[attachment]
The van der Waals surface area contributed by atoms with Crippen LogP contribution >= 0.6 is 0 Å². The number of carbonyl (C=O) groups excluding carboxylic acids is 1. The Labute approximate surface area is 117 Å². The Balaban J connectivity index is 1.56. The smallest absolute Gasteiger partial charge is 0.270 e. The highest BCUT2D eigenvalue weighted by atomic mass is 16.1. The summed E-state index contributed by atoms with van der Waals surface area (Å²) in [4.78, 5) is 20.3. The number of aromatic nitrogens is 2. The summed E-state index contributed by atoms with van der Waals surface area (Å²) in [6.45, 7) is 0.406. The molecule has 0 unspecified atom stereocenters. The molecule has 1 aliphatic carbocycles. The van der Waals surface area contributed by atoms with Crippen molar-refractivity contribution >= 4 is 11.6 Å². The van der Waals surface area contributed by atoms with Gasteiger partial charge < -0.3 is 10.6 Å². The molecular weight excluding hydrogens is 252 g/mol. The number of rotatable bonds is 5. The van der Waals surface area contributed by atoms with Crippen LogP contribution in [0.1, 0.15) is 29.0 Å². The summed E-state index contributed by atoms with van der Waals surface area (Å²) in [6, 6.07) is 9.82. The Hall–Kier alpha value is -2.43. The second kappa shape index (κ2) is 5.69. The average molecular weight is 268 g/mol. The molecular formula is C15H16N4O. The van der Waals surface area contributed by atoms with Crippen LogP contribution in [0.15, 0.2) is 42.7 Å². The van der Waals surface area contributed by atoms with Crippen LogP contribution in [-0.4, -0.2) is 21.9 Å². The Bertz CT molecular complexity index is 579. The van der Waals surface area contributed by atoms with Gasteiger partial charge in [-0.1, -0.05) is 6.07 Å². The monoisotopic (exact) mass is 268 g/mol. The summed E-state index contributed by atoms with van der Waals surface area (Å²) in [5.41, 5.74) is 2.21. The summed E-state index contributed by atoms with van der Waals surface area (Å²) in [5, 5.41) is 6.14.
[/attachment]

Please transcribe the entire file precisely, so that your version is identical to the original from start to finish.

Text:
The van der Waals surface area contributed by atoms with Crippen LogP contribution >= 0.6 is 0 Å². The number of carbonyl (C=O) groups excluding carboxylic acids is 1. The Labute approximate surface area is 117 Å². The Balaban J connectivity index is 1.56. The smallest absolute Gasteiger partial charge is 0.270 e. The highest BCUT2D eigenvalue weighted by atomic mass is 16.1. The summed E-state index contributed by atoms with van der Waals surface area (Å²) in [4.78, 5) is 20.3. The number of aromatic nitrogens is 2. The summed E-state index contributed by atoms with van der Waals surface area (Å²) in [6.45, 7) is 0.406. The molecule has 0 unspecified atom stereocenters. The molecule has 1 aliphatic carbocycles. The van der Waals surface area contributed by atoms with Crippen molar-refractivity contribution >= 4 is 11.6 Å². The van der Waals surface area contributed by atoms with Gasteiger partial charge < -0.3 is 10.6 Å². The molecular weight excluding hydrogens is 252 g/mol. The number of rotatable bonds is 5. The van der Waals surface area contributed by atoms with Crippen LogP contribution in [0.1, 0.15) is 29.0 Å². The summed E-state index contributed by atoms with van der Waals surface area (Å²) in [6, 6.07) is 9.82. The Hall–Kier alpha value is -2.43. The second kappa shape index (κ2) is 5.69. The average molecular weight is 268 g/mol. The molecular formula is C15H16N4O. The van der Waals surface area contributed by atoms with Crippen LogP contribution in [0.15, 0.2) is 42.7 Å². The van der Waals surface area contributed by atoms with Crippen LogP contribution in [-0.4, -0.2) is 21.9 Å². The Bertz CT molecular complexity index is 579. The van der Waals surface area contributed by atoms with Gasteiger partial charge in [-0.1, -0.05) is 6.07 Å². The monoisotopic (exact) mass is 268 g/mol. The summed E-state index contributed by atoms with van der Waals surface area (Å²) in [5.41, 5.74) is 2.21. The summed E-state index contributed by atoms with van der Waals surface area (Å²) in [5, 5.41) is 6.14.